By By Pfc. Khori Johnson, 3rd BCT, 4th Inf. Div. PAOJuly 19, 2010
Law professionals and government officials from the Dhi Qar Province attended a rule of law seminar held at the Mittica Training Center in Nasiriyah, where they discussed the use of evidence to prosecute suspects accused of employing explosive devices.
The seminar was one of many to stimulate discussion among the Iraqi populace about a variety of topics, ranging from federalism to medical care.
Iraqi judges, lawyers, policemen and soldiers were in attendance for the event.
"The main focus of this whole meeting was to discuss the process of collecting evidence and exploiting it, and also, how that will lead to a warrant, a trial, and then to a sentence," said Capt. Tyrone Rankin, South Range, Mich., native and explosive ordinance disposal officer with the special weapons exploitation team of the 663rd Ordinance Company, 3rd Brigade Combat Team, 4th Infantry Division.
During the discussion, Rankin and his team went over the steps for approaching an explosive ordnance crime scene: site security, photography, collecting finger prints, evidence handling, and reporting information.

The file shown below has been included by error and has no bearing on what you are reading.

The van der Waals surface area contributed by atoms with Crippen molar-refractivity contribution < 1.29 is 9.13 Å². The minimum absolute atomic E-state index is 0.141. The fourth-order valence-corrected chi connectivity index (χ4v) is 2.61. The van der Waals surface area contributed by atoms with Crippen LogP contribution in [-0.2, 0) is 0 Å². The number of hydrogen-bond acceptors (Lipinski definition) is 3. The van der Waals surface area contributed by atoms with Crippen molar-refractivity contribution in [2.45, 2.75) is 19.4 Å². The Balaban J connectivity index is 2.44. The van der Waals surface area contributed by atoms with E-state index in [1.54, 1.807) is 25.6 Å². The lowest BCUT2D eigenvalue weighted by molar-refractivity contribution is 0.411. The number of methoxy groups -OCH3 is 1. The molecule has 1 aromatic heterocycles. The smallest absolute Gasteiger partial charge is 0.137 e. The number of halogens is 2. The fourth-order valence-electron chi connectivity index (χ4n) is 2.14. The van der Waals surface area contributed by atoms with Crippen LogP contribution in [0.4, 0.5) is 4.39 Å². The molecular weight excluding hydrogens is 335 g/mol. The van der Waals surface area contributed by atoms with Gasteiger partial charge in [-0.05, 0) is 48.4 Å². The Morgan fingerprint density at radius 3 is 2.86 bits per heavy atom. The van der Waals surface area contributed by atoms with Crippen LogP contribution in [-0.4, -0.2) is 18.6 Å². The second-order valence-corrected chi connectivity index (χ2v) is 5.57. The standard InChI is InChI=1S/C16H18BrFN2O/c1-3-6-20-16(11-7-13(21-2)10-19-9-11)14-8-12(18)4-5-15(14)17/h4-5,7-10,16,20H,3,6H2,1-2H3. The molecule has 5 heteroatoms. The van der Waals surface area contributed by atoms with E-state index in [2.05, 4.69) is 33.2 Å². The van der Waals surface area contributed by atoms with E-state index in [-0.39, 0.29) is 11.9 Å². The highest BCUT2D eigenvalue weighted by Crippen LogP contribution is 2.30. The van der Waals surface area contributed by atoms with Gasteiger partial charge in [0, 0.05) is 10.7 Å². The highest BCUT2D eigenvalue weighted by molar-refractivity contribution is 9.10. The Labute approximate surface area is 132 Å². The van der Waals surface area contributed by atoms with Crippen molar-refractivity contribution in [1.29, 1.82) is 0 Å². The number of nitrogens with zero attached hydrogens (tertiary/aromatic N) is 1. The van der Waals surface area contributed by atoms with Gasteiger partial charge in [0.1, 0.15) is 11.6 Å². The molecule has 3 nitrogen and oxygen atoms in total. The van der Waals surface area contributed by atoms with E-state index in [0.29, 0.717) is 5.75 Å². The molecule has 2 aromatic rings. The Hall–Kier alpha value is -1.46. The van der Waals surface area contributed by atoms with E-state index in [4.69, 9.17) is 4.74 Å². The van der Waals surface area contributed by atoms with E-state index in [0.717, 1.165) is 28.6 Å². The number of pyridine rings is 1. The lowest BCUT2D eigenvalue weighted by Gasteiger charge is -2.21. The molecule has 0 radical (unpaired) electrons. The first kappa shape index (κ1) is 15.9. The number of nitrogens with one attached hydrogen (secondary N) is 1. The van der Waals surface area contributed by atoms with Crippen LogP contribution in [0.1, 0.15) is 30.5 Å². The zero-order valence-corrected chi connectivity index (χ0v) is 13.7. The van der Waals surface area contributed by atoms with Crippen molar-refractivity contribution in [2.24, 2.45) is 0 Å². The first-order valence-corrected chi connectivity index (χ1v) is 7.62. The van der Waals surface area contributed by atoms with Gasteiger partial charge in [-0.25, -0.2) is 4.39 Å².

Iraq already has a crime scene investigation system in place similar to the United States, but it was helpful to witness the American process and see the differences, said Kamil Rashad, the chief investigative judge for the Investigation Court in Dhi Qar.
The proper exploitation of evidence is part of strengthening the judicial system, which protects the people of Iraq and gains their trust, said Capt. Dan McAuliffe, deputy brigade judge advocate with the 1st Army Training Support Division-West, currently attached to Headquarters and Headquarters Troop, 3rd Special Troops Battalion, 3rd BCT, 4th Inf. Div.
"A crime is a crime, whether it happens to an Iraqi or an American," said Jalil A'adnan, the deputy chief judge with the Specialist Court in Nasiriyah. "It's crucial that we have enough evidence so that these criminals can be brought to justice."